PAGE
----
ALA Annual 2011: Ebooks: New Strategy Required, Now
(Reported by Heather McCormack for Library Journal on June 26th:) A sign of a good panel in New Orleans is one that snaps you out of heat exhaustion and a sugar coma, if only for 20 minutes. Saturday afternoon at ALA, I took in “The Future Is Now!: Ebooks and Their Increasing Impact on Library Services,” one of a handful of sessions at this year’s annual conference on a highly charged issue facing both librarians and book publishers.
Four panelists spoke in succession: Bob Bocher, Library Technology Consultant with the Wisconsin Department of Public Instruction’s Division for Libraries, Technology and Community Learning; Jamie LaRue, director of Douglas County (CO) Libraries; Chris Harris, coordinator of School Library Systems, Genesee Valley BOCES; Brewster Kahle, founder of the Internet Archive; and Peter Brantley, director of the Bookserver Project at the Internet Archive.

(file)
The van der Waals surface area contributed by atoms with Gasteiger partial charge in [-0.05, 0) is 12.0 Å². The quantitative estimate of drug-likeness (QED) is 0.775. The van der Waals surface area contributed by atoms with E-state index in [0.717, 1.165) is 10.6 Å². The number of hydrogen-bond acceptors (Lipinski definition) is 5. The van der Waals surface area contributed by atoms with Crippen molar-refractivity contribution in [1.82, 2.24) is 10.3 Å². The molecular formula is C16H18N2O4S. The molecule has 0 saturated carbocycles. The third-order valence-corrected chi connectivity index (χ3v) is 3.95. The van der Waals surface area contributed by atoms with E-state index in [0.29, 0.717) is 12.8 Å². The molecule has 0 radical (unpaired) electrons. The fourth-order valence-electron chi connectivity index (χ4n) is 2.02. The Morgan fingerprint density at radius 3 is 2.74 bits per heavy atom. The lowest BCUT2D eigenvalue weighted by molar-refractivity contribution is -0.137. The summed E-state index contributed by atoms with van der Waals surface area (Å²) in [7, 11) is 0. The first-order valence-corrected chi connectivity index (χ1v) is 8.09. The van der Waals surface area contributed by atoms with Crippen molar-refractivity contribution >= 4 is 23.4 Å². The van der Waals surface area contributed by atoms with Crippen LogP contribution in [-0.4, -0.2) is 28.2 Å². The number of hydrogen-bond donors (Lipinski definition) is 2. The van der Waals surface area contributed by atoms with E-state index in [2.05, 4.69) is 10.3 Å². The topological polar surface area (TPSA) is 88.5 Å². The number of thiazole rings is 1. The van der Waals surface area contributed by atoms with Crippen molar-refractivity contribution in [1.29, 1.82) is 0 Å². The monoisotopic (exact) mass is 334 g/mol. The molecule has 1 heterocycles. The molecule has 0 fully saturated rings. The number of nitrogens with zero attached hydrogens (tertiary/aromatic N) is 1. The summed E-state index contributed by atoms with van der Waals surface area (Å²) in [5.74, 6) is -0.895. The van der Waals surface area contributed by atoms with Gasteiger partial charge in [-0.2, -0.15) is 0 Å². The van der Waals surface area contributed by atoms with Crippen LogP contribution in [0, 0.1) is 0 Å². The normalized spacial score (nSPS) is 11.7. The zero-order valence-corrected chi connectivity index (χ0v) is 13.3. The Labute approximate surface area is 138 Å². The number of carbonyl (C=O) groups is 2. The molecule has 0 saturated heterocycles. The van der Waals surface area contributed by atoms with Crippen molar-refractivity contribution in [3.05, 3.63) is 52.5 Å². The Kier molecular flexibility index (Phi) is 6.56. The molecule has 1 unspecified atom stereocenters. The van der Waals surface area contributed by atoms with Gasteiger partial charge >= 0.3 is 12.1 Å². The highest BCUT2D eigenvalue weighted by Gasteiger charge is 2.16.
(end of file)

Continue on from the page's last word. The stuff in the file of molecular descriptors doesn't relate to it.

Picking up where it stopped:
Their messages represent what I’ve come to view as archetypes in the debate; in other words, we’ve heard it all before in other forums, but the reiterations are important because—as the standing-room and sitting-on-the-floor-under-the-projection-screen turnout indicated—librarians are still hungry for information on how to launch and build the best ebook collections possible.
From left to right, Bocher, Harris, Brantley, LaRue, and Kahle